SAN FRANCISCO — Google Inc.’s second-quarter profit quadrupled as the online search leader continued to exceed the great expectations underlying its soaring stock, but apparently it still wasn’t good enough for investors demanding even more outlandish growth.
The Mountain View-based company said Thursday that it earned $342.8 million, or $1.19 per share, for the three months ended in June. The results compared with net income of $79.1 million, or 30 cents per share, at the same time last year.
If not for a charge to account for employee stock options issued before Google went public 11 months ago, the earnings would have ranged between $1.29 and $1.35 per share. That topped the mean estimate of $1.21 per share among analysts surveyed by Thomson Financial.
Revenue for the period totaled $1.38 billion, nearly doubling from $700.2 million last year. After subtracting the commissions that Google paid to other Web sites in its advertising network, the revenue stood at $890 million, beating the Wall Street estimate of $842 million, according to Thomson Financial.
The company released its results after the stock market closed Thursday.
But then the shares dropped $17.95, or 5.7 percent, in extended trading as investors apparently fretted about a slowdown in the company’s growth.
The negative reaction didn’t surprise Piper Jaffray analyst Safa Rashtchy. “The stock had been going up too much in the last few days. It was becoming too much about a game of momentum. This quarter looked fine to me.”
Although Google’s earnings and revenue continue to rise at a rapid clip, some of the gains weren’t quite as large as in recent quarters — something that often happens as companies get bigger and the comparisons become tougher. For instance, in the first quarter, Google’s earnings surged to a more than sixfold improvement.
In another development that may have troubled investors, Google’s second-quarter revenue rose by 10 percent from the previous quarter. The sequential revenue growth had ranged between 15 percent and 28 percent in the previous three quarters that Google had reported as a publicly held company.
But the second quarter typically marks a financial slowdown for many Internet companies that rely on heavy traffic like Google, because more people are spending time away from their computers as the weather becomes warmer and the days grow longer. The same dynamic seemed to affect Google’s second quarter results last year, when revenue increased just 7 percent from the preceding quarter.
Industry analysts believe the season shift is one of the reasons that another Internet bellwether, Yahoo Inc., merely matched analysts’ expectations in its second quarter, a performance that caused its stock to plummet earlier this week.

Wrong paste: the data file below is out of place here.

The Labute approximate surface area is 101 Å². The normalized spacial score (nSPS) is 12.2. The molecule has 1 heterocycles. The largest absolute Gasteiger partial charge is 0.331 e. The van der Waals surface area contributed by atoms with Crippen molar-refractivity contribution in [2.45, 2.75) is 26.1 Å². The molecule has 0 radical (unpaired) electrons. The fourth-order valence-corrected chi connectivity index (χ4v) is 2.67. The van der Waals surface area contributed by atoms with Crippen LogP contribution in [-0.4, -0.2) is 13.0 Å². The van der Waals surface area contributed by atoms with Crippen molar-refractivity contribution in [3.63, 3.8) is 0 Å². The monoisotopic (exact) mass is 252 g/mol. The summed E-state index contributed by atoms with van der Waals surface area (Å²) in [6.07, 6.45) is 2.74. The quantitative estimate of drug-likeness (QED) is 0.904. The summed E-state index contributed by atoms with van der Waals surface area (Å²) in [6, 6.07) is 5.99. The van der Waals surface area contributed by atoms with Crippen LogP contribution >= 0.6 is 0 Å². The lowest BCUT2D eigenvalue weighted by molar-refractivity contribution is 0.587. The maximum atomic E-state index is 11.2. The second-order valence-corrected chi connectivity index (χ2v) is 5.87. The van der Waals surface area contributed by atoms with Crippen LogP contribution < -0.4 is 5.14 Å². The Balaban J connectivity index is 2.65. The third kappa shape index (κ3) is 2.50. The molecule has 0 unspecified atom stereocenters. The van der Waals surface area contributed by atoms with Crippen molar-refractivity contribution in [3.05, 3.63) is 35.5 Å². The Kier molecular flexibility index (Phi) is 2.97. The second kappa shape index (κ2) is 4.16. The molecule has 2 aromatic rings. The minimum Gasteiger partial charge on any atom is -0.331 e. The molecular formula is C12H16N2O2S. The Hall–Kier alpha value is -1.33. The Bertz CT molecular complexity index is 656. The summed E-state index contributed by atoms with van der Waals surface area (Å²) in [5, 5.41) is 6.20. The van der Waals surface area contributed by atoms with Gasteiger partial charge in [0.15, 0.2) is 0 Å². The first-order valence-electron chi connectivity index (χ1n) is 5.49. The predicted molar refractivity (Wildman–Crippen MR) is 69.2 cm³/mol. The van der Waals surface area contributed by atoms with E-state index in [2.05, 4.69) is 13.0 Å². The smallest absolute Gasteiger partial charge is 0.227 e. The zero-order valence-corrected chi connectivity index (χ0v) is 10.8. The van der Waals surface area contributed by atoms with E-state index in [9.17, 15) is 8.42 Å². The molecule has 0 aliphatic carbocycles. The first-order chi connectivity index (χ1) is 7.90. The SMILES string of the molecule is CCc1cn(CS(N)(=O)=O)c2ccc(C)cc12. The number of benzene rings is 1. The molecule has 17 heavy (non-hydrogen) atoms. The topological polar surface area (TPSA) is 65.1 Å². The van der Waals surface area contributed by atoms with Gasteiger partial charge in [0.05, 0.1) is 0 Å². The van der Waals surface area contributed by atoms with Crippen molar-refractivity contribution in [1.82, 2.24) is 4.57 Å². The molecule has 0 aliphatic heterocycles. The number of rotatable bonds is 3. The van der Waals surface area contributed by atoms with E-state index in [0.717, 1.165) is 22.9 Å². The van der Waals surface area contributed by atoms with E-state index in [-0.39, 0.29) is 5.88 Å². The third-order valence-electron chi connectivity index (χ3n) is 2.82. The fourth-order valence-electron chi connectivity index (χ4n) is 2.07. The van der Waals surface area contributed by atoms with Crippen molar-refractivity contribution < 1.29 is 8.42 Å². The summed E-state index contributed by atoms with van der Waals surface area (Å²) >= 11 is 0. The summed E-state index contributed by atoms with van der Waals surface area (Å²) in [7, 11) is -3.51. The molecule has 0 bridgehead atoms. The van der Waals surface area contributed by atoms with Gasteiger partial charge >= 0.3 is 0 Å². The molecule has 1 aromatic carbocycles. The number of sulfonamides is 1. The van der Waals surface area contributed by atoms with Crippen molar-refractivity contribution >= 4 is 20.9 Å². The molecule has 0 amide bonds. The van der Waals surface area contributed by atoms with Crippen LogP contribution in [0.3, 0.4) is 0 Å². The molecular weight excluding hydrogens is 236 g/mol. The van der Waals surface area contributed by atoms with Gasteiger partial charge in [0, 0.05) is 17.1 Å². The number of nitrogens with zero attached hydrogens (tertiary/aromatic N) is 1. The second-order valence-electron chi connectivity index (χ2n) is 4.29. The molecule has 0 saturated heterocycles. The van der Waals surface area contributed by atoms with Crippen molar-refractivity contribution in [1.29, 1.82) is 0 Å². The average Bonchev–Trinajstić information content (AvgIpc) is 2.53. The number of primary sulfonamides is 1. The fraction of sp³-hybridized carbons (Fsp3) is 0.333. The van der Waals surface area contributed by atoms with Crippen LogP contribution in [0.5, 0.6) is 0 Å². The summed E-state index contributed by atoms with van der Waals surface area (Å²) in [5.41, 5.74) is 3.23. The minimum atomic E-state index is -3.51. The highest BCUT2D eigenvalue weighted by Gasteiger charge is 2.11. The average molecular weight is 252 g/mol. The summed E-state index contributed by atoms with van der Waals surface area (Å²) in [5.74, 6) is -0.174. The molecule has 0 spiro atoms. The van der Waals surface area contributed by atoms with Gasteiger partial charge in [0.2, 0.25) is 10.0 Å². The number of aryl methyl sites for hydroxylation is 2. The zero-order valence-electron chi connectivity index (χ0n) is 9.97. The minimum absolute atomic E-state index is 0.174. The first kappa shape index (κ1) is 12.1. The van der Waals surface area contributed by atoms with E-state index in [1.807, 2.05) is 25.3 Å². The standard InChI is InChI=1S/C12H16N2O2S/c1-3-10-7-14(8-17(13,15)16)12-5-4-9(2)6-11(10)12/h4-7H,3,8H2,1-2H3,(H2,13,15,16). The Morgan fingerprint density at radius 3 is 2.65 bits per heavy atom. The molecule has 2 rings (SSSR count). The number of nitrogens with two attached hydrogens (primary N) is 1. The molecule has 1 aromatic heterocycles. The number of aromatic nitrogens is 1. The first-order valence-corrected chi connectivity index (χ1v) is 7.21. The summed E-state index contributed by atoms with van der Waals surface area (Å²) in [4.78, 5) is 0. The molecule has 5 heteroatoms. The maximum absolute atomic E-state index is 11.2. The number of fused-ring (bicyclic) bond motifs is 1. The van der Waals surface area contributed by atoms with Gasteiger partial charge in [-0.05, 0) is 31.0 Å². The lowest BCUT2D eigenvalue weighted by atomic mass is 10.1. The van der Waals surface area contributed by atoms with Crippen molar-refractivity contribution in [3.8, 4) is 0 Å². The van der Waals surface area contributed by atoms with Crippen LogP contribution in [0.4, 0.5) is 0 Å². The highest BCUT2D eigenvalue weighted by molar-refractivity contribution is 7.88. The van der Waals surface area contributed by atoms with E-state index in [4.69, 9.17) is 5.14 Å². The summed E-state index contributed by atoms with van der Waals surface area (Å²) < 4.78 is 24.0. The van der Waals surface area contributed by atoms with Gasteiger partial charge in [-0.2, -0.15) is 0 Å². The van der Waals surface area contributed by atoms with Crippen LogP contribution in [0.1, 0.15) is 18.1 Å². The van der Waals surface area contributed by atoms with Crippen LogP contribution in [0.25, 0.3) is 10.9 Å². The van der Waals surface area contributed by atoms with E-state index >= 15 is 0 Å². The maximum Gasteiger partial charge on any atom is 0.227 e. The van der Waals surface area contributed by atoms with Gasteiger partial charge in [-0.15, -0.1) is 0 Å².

In a Thursday conference call with analysts, Google Chief Financial Officer George Reyes told analysts he expected it be even more difficult for the company to maintain its growth pace in the third quarter, and not just because people won’t be in front of the computers as much during the summer.
Google believes its results during last year’s third quarter were boosted by the intense media coverage that surrounded its initial public offering of stock last August. The publicity drew more traffic to Google’s Web site, helping the company make more money from the advertising links that it serves up with its search results.
That warning makes it unlikely analysts will be raising their third quarter estimates for Google, creating another drag on the stock, said American Technology Research analyst David Edwards.
Besides the caveat about the third quarter, Google management sounded mostly bullish about its prospects. “Business is going quite well, CEO Eric Schmidt said during a Thursday interview. “Things aren’t falling off a cliff.”
Google is under immense pressure to produce extraordinary earnings growth because of how high its stock has climbed since the company’s IPO at $85 per share. Although Google co-founders Larry Page and Sergey Brin have stressed they aren’t interested in meeting short-term expectations, the company still has surpassed analysts’ estimates in each quarter since the IPO.
The stellar showing has propelled Google’s market value to nearly $90 billion in less than seven years in business, turning hundreds of the company’s 4,183 employees into millionaires.
Schmidt doesn’t believe a decline in Google’s stock would demoralize its workers. “I think it’s best not to talk or think about the stock,” he said. “Based on my experience, if we execute over the long term, the stock will go up and if we screw up, it will go down. You can’t worry about the short-term swings.”
Google’s biggest advantage remains the enduring popularity of its search engine, which continues to have a significant lead over its closest rival, Yahoo. That factor is crucial, because every search request submitted to Google or one of its business partners provides the company with another chance to present the ad links that generate revenue each time they are clicked upon.
Google processed 6.1 billion search requests in the United States during the second quarter, more than doubling the 2.8 billion requests processed by Yahoo, according to Nielsen/NetRatings.
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